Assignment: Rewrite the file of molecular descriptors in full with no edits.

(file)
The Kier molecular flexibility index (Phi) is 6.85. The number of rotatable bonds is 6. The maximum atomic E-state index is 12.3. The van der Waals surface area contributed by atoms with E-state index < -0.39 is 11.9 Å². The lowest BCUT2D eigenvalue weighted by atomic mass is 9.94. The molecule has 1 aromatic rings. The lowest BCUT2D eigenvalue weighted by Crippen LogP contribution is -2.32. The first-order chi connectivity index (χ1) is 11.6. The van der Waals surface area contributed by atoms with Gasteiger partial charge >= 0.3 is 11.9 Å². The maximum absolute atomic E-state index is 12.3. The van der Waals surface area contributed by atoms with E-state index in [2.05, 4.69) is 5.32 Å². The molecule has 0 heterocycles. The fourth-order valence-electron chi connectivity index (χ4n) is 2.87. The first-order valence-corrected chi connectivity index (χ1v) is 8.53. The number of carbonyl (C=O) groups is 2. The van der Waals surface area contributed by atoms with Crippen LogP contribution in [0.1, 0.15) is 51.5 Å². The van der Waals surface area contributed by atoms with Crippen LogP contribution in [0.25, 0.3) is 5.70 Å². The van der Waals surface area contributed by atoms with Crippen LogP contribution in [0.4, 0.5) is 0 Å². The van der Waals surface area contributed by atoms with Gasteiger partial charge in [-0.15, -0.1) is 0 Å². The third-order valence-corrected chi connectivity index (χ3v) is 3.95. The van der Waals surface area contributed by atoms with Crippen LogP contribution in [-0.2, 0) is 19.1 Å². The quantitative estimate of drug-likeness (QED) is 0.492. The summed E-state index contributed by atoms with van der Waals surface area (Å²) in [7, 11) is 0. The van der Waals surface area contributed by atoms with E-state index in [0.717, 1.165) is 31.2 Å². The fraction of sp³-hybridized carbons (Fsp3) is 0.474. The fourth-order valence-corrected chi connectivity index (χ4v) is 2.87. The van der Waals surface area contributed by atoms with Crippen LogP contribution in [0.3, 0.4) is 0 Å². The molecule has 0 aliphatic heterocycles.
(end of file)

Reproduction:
The Kier molecular flexibility index (Phi) is 6.85. The number of rotatable bonds is 6. The maximum atomic E-state index is 12.3. The van der Waals surface area contributed by atoms with E-state index < -0.39 is 11.9 Å². The lowest BCUT2D eigenvalue weighted by atomic mass is 9.94. The molecule has 1 aromatic rings. The lowest BCUT2D eigenvalue weighted by Crippen LogP contribution is -2.32. The first-order chi connectivity index (χ1) is 11.6. The van der Waals surface area contributed by atoms with Gasteiger partial charge >= 0.3 is 11.9 Å². The maximum absolute atomic E-state index is 12.3. The van der Waals surface area contributed by atoms with E-state index in [2.05, 4.69) is 5.32 Å². The molecule has 0 heterocycles. The fourth-order valence-electron chi connectivity index (χ4n) is 2.87. The first-order valence-corrected chi connectivity index (χ1v) is 8.53. The number of carbonyl (C=O) groups is 2. The van der Waals surface area contributed by atoms with Crippen LogP contribution in [0.1, 0.15) is 51.5 Å². The van der Waals surface area contributed by atoms with Crippen LogP contribution in [0.25, 0.3) is 5.70 Å². The van der Waals surface area contributed by atoms with Crippen LogP contribution in [0.4, 0.5) is 0 Å². The van der Waals surface area contributed by atoms with Gasteiger partial charge in [-0.15, -0.1) is 0 Å². The third-order valence-corrected chi connectivity index (χ3v) is 3.95. The van der Waals surface area contributed by atoms with Crippen LogP contribution in [-0.2, 0) is 19.1 Å². The quantitative estimate of drug-likeness (QED) is 0.492. The summed E-state index contributed by atoms with van der Waals surface area (Å²) in [7, 11) is 0. The van der Waals surface area contributed by atoms with E-state index in [0.717, 1.165) is 31.2 Å². The fraction of sp³-hybridized carbons (Fsp3) is 0.474. The fourth-order valence-corrected chi connectivity index (χ4v) is 2.87. The van der Waals surface area contributed by atoms with Crippen LogP contribution in [0.3, 0.4) is 0 Å². The molecule has 0 aliphatic heterocycles.